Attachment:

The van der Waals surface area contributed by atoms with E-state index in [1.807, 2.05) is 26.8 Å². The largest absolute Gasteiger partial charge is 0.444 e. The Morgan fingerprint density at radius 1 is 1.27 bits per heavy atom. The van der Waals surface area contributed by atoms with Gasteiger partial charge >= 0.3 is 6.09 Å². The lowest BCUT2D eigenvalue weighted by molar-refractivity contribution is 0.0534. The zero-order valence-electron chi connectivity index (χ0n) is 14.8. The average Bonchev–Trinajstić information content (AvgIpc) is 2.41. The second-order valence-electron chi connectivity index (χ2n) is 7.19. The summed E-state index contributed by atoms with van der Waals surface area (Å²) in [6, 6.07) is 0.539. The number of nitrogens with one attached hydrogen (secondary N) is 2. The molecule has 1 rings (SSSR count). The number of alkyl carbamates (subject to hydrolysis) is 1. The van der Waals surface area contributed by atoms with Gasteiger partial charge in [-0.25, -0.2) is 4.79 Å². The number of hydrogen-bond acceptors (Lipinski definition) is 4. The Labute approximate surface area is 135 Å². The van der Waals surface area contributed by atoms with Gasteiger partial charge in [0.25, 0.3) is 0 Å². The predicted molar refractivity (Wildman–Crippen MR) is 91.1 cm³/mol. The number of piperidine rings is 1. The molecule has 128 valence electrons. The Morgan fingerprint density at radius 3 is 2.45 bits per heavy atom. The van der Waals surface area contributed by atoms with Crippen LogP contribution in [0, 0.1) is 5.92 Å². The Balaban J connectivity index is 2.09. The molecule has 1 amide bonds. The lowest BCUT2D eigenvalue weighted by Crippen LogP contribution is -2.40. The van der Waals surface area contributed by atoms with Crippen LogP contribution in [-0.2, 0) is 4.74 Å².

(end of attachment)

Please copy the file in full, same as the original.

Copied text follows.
The van der Waals surface area contributed by atoms with E-state index in [1.807, 2.05) is 26.8 Å². The largest absolute Gasteiger partial charge is 0.444 e. The Morgan fingerprint density at radius 1 is 1.27 bits per heavy atom. The van der Waals surface area contributed by atoms with Gasteiger partial charge >= 0.3 is 6.09 Å². The lowest BCUT2D eigenvalue weighted by molar-refractivity contribution is 0.0534. The zero-order valence-electron chi connectivity index (χ0n) is 14.8. The average Bonchev–Trinajstić information content (AvgIpc) is 2.41. The second-order valence-electron chi connectivity index (χ2n) is 7.19. The summed E-state index contributed by atoms with van der Waals surface area (Å²) in [6, 6.07) is 0.539. The number of nitrogens with one attached hydrogen (secondary N) is 2. The molecule has 1 rings (SSSR count). The number of alkyl carbamates (subject to hydrolysis) is 1. The van der Waals surface area contributed by atoms with Gasteiger partial charge in [-0.25, -0.2) is 4.79 Å². The number of hydrogen-bond acceptors (Lipinski definition) is 4. The Labute approximate surface area is 135 Å². The van der Waals surface area contributed by atoms with Gasteiger partial charge in [0.25, 0.3) is 0 Å². The predicted molar refractivity (Wildman–Crippen MR) is 91.1 cm³/mol. The number of piperidine rings is 1. The molecule has 128 valence electrons. The Morgan fingerprint density at radius 3 is 2.45 bits per heavy atom. The van der Waals surface area contributed by atoms with Crippen LogP contribution in [0, 0.1) is 5.92 Å². The Balaban J connectivity index is 2.09. The molecule has 1 amide bonds. The lowest BCUT2D eigenvalue weighted by Crippen LogP contribution is -2.40. The van der Waals surface area contributed by atoms with Crippen LogP contribution in [-0.2, 0) is 4.74 Å².